In the last six months, I’ve reviewed over 30 business websites with a view to helping these businesses figure out how they can make their marketing more effective. Especially if you are a small services business — you provide software development services, or you’re a trainer or consultant or plumber — it can be difficult to figure out what goes on your website. Especially if you’re a consultant or freelancer, where does your personality end and your business begin?
Today I’m gonna help you figure out the five most essential pieces of information you need to provide on your website.
How Can You Help Me?
Focus on Service Benefits and Your Customer’s Problems
If I’m a prospect who’s landed on your website, that’s the most important thing I need to know. So speak to me, tell me quickly what you can do. No, don’t babble on about your processes and operational excellence and strong industry experience. Just tell me what you can do for me.
Hard, isn’t it? You can be so used to thinking about your services that it is difficult to turn around and think from the customer’s perspective. But that is what you need to do. To help get to the benefits, think about your services and the value you provide, and ask yourself: “So what?”
“We provide end-to-end technology development services.”
” So we can do everything! You know…”
“Well, we do development and testing and deployment…”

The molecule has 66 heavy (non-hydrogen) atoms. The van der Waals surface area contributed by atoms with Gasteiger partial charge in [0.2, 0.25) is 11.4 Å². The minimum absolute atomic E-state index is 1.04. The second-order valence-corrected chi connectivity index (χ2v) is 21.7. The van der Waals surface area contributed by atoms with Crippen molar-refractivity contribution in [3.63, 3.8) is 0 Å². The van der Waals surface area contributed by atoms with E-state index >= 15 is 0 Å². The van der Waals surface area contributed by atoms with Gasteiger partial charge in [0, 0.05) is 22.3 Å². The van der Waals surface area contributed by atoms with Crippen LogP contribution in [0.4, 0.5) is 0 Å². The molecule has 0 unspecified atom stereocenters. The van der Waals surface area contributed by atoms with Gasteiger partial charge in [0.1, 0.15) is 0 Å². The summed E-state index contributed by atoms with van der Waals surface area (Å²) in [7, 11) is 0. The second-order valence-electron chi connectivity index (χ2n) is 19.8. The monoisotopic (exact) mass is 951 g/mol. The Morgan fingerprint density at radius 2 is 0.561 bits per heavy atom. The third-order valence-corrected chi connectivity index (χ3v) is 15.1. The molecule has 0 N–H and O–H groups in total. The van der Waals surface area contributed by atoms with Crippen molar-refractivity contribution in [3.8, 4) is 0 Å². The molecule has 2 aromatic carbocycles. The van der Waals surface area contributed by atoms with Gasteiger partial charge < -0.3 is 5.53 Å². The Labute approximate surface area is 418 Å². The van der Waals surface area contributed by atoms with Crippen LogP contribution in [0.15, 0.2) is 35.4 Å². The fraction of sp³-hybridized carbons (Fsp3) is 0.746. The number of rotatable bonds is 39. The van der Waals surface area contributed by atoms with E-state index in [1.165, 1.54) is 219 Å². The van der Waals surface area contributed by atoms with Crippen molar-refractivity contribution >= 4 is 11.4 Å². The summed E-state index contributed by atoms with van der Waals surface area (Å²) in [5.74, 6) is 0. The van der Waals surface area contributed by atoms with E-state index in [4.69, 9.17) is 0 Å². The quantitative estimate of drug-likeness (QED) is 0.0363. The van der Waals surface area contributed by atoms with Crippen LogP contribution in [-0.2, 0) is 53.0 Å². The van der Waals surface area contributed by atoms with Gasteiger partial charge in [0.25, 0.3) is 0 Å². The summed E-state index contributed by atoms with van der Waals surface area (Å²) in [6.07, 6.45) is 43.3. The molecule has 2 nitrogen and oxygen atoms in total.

“So clients can rely on us for all their entire software development needs.”
“They don’t have to worry about anything. We take care of all the technology aspects and build them a solution that works for their needs.”
Now we’re getting somewhere.
How Can I Trust You?
Tell me what your other clients have said about you. Show me what you have done. If you are a designer, show samples and testimonials. If you are a life coach, tell anecdotes about your customers on your blog and put up testimonials on your website. If you are a tech services company, show testimonials… You get the idea. If you don’t have a testimonial from what appears to be a real person, I don’t trust you’re legit.
Wait, Who Are You?
Make it easier for prospects to get to know you. Put up brief bios (hint: “brief”) and pictures of you and your team. Don’t include your entire resume — instead, include what you’re passionate about and why you’re in the business. Put up photos of your office. Link to your LinkedIn and Twitter profiles. Let us see you’re actual people.
How Do I Reach You?
Offer Easy Ways to Contact You
Don’t make me look all over the page for a link to your contact info. Put up a link on your main menu, or include a phone number or email address on all your pages.
I’m Not Convinced Yet — Tell Me More
Oh Yes, Offer Details of What You Do and How You Do It
Yes, do talk about your processes and features and all that, only don’t do it right up on the home page. On the home page, talk about benefits. If I’m interested, I’ll click on “Learn more” or “Services” and you can wow me about how you’re the best at what you do. Don’t talk jargon or use meaningless phrases that mean nothing (“state-of-the-art”, “value-based services”): give me details.
Does your website contain these five elements? Are they easy to find for any visitor to your site? Tell us in the comments.
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